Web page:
Some people just don’t understand what it means to be gracious and civil and I really believe people like this need reconsider why they are in education. In a world dominated by Donald Trump Tweets and bickering, we need to show more grace and compassion when we are dealing with others. Students, parents, and colleagues.

Following the guidelines set out in this morning’s tweets, I would be happy to confront this educator and explain this to them. Unfortunately, nothing would change and that is too bad.

In a world that is growing crueler and less civil, we really need to reflect on this. Our actions have consequences, our actions can really hurt other people – this is something we should never do.

Thanks to my wonderful twitter friends for a great discussion, very timely based on my experiences today.

 

Big News – Growing gap in fundraising between affluent and needy schools

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Today the Globe and Mail’s great education reporter Caroline Alphonso put out an important article about the dreadful disparity that continues to exist between Ontario’s rich and poor schools.

Schools in affluent neighbourhoods are fundraising almost $50 for every dollar raised by a needier school, new data show, raising concerns about a growing inequity in public education.

If you don’t know this already, you should. Growing up in Kanata or Manotick is not the same as going to school in Caldwell, Russel Heights or Dalhousie. When you administer a school in the richer parts of Ottawa, you have access to thousands of dollars that you can spend almost any way that you want. As the article states, provincial regulations disallow you from building a new school addition, but after that obvious limitation, the sky is the limit.

When I worked in Manotick, the school council briefly debated, then purchased a new school mascot – big enough for a good-sized grade six student to inhabit for school rallies and events. This cost thousands of dollars. At my last school, we had a slightly oversized teddy-bear as our mascot. The Manotick school had three – count them – three good sized play structures, the last one costing over $80,000.00

When the topic came up at school council that as Catholics, we should share some of our cash surplus with poorer schools, the motion was quickly defeated – this money was for our kids.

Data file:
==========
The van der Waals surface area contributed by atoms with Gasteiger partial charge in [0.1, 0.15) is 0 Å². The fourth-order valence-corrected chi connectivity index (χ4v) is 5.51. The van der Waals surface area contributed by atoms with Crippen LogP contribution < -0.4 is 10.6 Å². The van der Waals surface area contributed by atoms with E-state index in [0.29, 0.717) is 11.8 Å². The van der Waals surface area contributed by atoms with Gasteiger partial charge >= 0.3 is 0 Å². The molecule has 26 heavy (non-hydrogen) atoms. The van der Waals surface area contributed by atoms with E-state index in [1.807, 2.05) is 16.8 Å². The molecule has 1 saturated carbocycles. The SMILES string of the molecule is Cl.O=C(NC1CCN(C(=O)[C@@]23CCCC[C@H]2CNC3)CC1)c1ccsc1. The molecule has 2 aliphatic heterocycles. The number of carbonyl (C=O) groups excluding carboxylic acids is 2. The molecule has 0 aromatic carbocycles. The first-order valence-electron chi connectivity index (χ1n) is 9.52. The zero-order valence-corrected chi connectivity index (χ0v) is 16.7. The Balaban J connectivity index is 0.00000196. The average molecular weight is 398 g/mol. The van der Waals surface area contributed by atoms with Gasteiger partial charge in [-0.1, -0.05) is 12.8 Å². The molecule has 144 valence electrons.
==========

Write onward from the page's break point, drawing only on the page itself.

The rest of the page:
So why don’t we share our revenue? No idea –  you would think that in a Catholic Board this would at least be debated.

Next question – why don’t we help the poorer schools? Oh, we do! The poor schools in Ottawa usually get a one-time grant of around $3000.00 to make up the difference. These special grants are not enough, they usually go to pay for food and clothing for our kids. As Alphonso writes:

The Toronto District School Board, Canada’s largest school district, provides special grants to schools in high-needs communities to help compensate for the fundraising differences. It can’t compete, though, with the hundreds of dollars raised by schools in the city’s richest neighbourhoods.

The disparity problem doesn’t seem to be understood by school officials. Years ago, we were told that a special emphasis on the poor was going to be the mandate of the newest director of our board.

I wonder how that was to be acted out? Was it a matter of highlighting how certain students had made it out of poverty because of an excellent education? Is that really enough?  Is that more than simple charity?

If we truly want to redistribute income throughout the schools in Ottawa there is so much that we could be doing. It is simply unfair that some schools have more of everything than others, especially in one of the richest cities in North America.

Don’t be shocked by headlines that write about the growing gap – don’t look to poor countries in the South – look to schools in your own city.

 

The Importance of the Community School

a mural painted at St. Anthony School to celebrate the Italian heritage that shaped the early history of the school

 

Community schools that are truly integrated as a partner into the wider neighbourhood are rare. However, they are increasingly important as more community agencies try to work together to solve complex social problems.
Education institutions stand apart from these cooperative efforts mainly because they still see themselves as silos or islands of instruction not to be sullied by outside influences.
It does not have to be this way, and it would be heartening to see a shift away from the silo approach to education in our society.
There is no question that the connection between a school and its surrounding community is vital. Really, the two should be inseparable, both working together to make a stronger union and a better community.
As a principal, I have always tried to do this, especially in the last school I worked in.
St. Anthony School in Little Italy serves a diverse population of new Canadians from countries around the world.
Our staff believes strongly that we need to reach out to our community so that we can do a better job of serving our families. Over time, we established strong ties with organizations like Somerset West Community Health Center,  Rec LINK, a wonderful small organization that links families up to recreation opportunities for their kids, and the Dalhousie Parents Day Care – a community organization that resides in the basement of the school and until recently, had office space in the school.
Dalhousie Parent Day Care
We also had strong ties with the local Italian community who raised thousands of dollars for playground renewal and other projects. We even had a great partnership with a local store called The Bike Dump. Dave, the owner of this store supplied cheap or free bikes to our kids every year and last year even found us a mechanic to fix all the bikes before we handed them out to our kids.